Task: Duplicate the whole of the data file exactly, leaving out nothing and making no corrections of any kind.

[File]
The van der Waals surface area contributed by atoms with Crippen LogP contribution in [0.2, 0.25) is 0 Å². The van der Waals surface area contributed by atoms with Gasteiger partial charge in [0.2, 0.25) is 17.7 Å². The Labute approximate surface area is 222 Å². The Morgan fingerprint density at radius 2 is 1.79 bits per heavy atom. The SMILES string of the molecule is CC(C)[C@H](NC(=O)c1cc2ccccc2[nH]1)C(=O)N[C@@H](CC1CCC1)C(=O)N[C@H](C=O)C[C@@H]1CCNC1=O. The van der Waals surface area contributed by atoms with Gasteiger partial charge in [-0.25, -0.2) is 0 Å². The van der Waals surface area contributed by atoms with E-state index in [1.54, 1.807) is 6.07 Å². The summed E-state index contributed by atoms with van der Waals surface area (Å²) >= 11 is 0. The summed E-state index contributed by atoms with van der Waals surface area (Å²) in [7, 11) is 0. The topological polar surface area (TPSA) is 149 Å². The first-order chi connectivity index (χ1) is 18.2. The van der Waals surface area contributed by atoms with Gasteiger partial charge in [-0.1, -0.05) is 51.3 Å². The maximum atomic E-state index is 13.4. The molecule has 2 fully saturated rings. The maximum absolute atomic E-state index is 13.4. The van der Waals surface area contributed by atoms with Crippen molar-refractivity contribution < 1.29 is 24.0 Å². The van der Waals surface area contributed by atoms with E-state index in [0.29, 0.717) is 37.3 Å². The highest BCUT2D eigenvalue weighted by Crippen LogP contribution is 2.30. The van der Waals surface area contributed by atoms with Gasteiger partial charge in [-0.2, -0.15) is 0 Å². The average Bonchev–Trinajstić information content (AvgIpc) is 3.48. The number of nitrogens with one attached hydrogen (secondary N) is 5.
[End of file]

The van der Waals surface area contributed by atoms with Crippen LogP contribution in [0.2, 0.25) is 0 Å². The van der Waals surface area contributed by atoms with Gasteiger partial charge in [0.2, 0.25) is 17.7 Å². The Labute approximate surface area is 222 Å². The Morgan fingerprint density at radius 2 is 1.79 bits per heavy atom. The SMILES string of the molecule is CC(C)[C@H](NC(=O)c1cc2ccccc2[nH]1)C(=O)N[C@@H](CC1CCC1)C(=O)N[C@H](C=O)C[C@@H]1CCNC1=O. The van der Waals surface area contributed by atoms with Gasteiger partial charge in [-0.25, -0.2) is 0 Å². The van der Waals surface area contributed by atoms with E-state index in [1.54, 1.807) is 6.07 Å². The summed E-state index contributed by atoms with van der Waals surface area (Å²) >= 11 is 0. The summed E-state index contributed by atoms with van der Waals surface area (Å²) in [7, 11) is 0. The topological polar surface area (TPSA) is 149 Å². The first-order chi connectivity index (χ1) is 18.2. The van der Waals surface area contributed by atoms with Gasteiger partial charge in [-0.1, -0.05) is 51.3 Å². The maximum atomic E-state index is 13.4. The molecule has 2 fully saturated rings. The maximum absolute atomic E-state index is 13.4. The van der Waals surface area contributed by atoms with Crippen molar-refractivity contribution < 1.29 is 24.0 Å². The van der Waals surface area contributed by atoms with E-state index in [0.29, 0.717) is 37.3 Å². The highest BCUT2D eigenvalue weighted by Crippen LogP contribution is 2.30. The van der Waals surface area contributed by atoms with Gasteiger partial charge in [-0.2, -0.15) is 0 Å². The average Bonchev–Trinajstić information content (AvgIpc) is 3.48. The number of nitrogens with one attached hydrogen (secondary N) is 5.